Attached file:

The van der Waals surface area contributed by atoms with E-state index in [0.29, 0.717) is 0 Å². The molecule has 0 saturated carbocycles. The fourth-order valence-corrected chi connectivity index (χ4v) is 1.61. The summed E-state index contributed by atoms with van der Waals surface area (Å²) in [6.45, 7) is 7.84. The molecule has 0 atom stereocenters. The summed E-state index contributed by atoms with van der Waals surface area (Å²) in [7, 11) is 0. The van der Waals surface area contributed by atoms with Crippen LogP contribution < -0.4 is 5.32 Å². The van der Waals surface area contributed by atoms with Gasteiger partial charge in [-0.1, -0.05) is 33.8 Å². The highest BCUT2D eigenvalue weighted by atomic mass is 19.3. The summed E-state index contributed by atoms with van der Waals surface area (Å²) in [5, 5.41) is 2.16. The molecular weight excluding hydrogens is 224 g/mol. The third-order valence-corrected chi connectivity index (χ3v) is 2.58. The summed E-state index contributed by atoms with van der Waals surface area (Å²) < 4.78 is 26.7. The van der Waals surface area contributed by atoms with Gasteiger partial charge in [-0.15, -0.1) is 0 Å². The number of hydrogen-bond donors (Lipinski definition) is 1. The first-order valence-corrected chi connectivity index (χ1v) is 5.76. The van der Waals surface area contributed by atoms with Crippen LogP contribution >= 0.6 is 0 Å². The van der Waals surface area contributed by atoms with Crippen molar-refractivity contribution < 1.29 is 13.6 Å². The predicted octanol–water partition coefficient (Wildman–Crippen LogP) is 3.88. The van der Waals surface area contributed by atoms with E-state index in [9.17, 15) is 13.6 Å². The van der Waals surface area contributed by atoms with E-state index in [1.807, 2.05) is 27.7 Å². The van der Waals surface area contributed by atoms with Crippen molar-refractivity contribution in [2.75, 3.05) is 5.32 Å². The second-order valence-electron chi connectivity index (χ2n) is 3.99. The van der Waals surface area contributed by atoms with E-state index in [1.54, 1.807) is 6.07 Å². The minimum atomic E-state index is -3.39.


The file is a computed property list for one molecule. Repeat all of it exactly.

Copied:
The van der Waals surface area contributed by atoms with E-state index in [0.29, 0.717) is 0 Å². The molecule has 0 saturated carbocycles. The fourth-order valence-corrected chi connectivity index (χ4v) is 1.61. The summed E-state index contributed by atoms with van der Waals surface area (Å²) in [6.45, 7) is 7.84. The molecule has 0 atom stereocenters. The summed E-state index contributed by atoms with van der Waals surface area (Å²) in [7, 11) is 0. The van der Waals surface area contributed by atoms with Crippen LogP contribution < -0.4 is 5.32 Å². The van der Waals surface area contributed by atoms with Gasteiger partial charge in [-0.1, -0.05) is 33.8 Å². The highest BCUT2D eigenvalue weighted by atomic mass is 19.3. The summed E-state index contributed by atoms with van der Waals surface area (Å²) in [5, 5.41) is 2.16. The molecular weight excluding hydrogens is 224 g/mol. The third-order valence-corrected chi connectivity index (χ3v) is 2.58. The summed E-state index contributed by atoms with van der Waals surface area (Å²) < 4.78 is 26.7. The van der Waals surface area contributed by atoms with Gasteiger partial charge in [-0.15, -0.1) is 0 Å². The number of hydrogen-bond donors (Lipinski definition) is 1. The first-order valence-corrected chi connectivity index (χ1v) is 5.76. The van der Waals surface area contributed by atoms with Crippen LogP contribution >= 0.6 is 0 Å². The van der Waals surface area contributed by atoms with Crippen molar-refractivity contribution < 1.29 is 13.6 Å². The predicted octanol–water partition coefficient (Wildman–Crippen LogP) is 3.88. The van der Waals surface area contributed by atoms with E-state index in [9.17, 15) is 13.6 Å². The van der Waals surface area contributed by atoms with E-state index in [1.807, 2.05) is 27.7 Å². The van der Waals surface area contributed by atoms with Crippen molar-refractivity contribution in [2.75, 3.05) is 5.32 Å². The second-order valence-electron chi connectivity index (χ2n) is 3.99. The van der Waals surface area contributed by atoms with E-state index in [1.54, 1.807) is 6.07 Å². The minimum atomic E-state index is -3.39.